As the cover suggests, the five women in Love in Five Acts are all poised on the edge of something. Aged mainly in their thirties and forties – though we do encounter some, like Brida, as a younger woman – their lives have turned out quite differently to how they expected. Relationships have developed and fallen apart, children have been born and lost, and the established dynamics between parents and children, sisters or best friends have often shifted dramatically. A sense of helplessness reigns in many of the characters’ lives – Paula, for example, with whom the book opens, seems to have been a victim of circumstance in both her failed marriage and the tragic death of her child – while others fight with a grim determination to carve out a life at least approximating the one they once imagined. Some sections focus on a period of only a few years, others take a longer view, but each narrates some kind of turning point: the moment at which each character comes to the sobering realisation that, including themselves, ‘nobody was exactly how you wanted them to be’.

It is in many ways a poignant message, yet, just like its characters, Love in Five Acts is overwhelmingly strong. It offers a clear-sighted perspective of modern society and the roles women play (or are expected to play) within it. Themes such as infidelity, bereavement, motherhood and abortion are all tackled with sensitivity and an unwavering realism: Krien is never melodramatic, but nor does she avoid these topics, which are all threads in the fabric of contemporary society. While each woman is vastly different in character and accordingly experiences life in a distinctive way, they are bound by a common struggle to make sense of their lives, which goes beyond individual circumstance and delves into what it is to be human. From an apparently straightforward idea, Daniela Krien has created a many-layered and rewarding novel.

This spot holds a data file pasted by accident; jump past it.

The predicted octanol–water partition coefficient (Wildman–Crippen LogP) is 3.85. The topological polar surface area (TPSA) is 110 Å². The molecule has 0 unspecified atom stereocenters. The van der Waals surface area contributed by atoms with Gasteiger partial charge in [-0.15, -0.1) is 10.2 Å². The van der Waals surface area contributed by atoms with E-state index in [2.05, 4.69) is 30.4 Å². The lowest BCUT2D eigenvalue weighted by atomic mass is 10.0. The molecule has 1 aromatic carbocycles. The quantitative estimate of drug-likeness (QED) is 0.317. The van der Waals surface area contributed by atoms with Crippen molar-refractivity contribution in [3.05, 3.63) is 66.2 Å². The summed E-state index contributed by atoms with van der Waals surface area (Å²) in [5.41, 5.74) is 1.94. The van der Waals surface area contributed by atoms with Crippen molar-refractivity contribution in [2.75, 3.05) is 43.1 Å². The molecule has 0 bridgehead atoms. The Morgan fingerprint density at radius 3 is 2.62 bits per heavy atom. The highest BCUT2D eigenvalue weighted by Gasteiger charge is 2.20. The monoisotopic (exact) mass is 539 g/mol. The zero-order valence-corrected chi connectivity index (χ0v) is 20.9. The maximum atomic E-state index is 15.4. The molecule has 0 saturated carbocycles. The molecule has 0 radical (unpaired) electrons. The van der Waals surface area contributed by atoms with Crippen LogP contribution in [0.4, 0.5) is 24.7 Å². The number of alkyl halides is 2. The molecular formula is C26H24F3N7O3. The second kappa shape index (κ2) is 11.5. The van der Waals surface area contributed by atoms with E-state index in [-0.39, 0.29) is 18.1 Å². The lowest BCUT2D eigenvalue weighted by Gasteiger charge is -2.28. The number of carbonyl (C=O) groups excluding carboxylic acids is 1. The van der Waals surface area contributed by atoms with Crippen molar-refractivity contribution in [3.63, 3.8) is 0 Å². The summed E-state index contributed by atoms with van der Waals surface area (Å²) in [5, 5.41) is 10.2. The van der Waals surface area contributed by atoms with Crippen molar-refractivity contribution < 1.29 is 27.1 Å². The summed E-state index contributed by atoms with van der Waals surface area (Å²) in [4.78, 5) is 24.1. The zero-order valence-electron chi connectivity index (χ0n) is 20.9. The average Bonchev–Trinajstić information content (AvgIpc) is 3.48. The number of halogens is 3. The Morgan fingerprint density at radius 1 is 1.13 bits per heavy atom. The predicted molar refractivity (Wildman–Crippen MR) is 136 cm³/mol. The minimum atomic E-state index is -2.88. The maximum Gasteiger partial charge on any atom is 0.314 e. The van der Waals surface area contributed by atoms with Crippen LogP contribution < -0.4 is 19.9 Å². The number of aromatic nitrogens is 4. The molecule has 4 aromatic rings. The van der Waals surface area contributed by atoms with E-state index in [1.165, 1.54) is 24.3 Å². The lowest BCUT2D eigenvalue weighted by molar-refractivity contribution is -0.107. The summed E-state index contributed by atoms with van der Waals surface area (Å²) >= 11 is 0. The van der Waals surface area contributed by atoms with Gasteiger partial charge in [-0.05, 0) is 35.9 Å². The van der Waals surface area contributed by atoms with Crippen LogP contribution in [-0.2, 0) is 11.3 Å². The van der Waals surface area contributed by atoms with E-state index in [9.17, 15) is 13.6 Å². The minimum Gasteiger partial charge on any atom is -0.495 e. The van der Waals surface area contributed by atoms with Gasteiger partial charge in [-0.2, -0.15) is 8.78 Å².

A structure like this – five interconnected lives – is certainly nothing new in literature, yet again the author offers her readers a pleasant surprise by varying the degrees of separation between her characters. As friends, sisters and rival lovers (rather than, say, merely a group of friends) we are treated to a refreshing take on how our lives intersect with others’, even when we may not recognise the overlap. Though Krien’s sparing, wry prose has been compared to that of Sally Rooney, the overall emotional effect of the novel reminded me very much of Bernardine Evaristo and the final words of Girl, Woman, Other: ‘this is about being together’.

Love in Five Acts takes five lives and binds them together, as well as tying them to the reader’s. Meticulously crafted and superbly translated, it is a novel that is almost effortlessly compelling, offering a message of solidarity and allowing its readers to find parts of themselves within it. While the ending might leave us hanging, it is drenched in hope – a winning formula that can only leave us looking forward to more writing by Daniela Krien.


Love in Five Acts by Daniela Krien, translated by Jamie Bulloch, is published today in the UK by MacLehose Press and available in digital and hardback. Many thanks to the publisher and NetGalley for so kindly providing a digital review copy.

Blog blast Love in Five Acts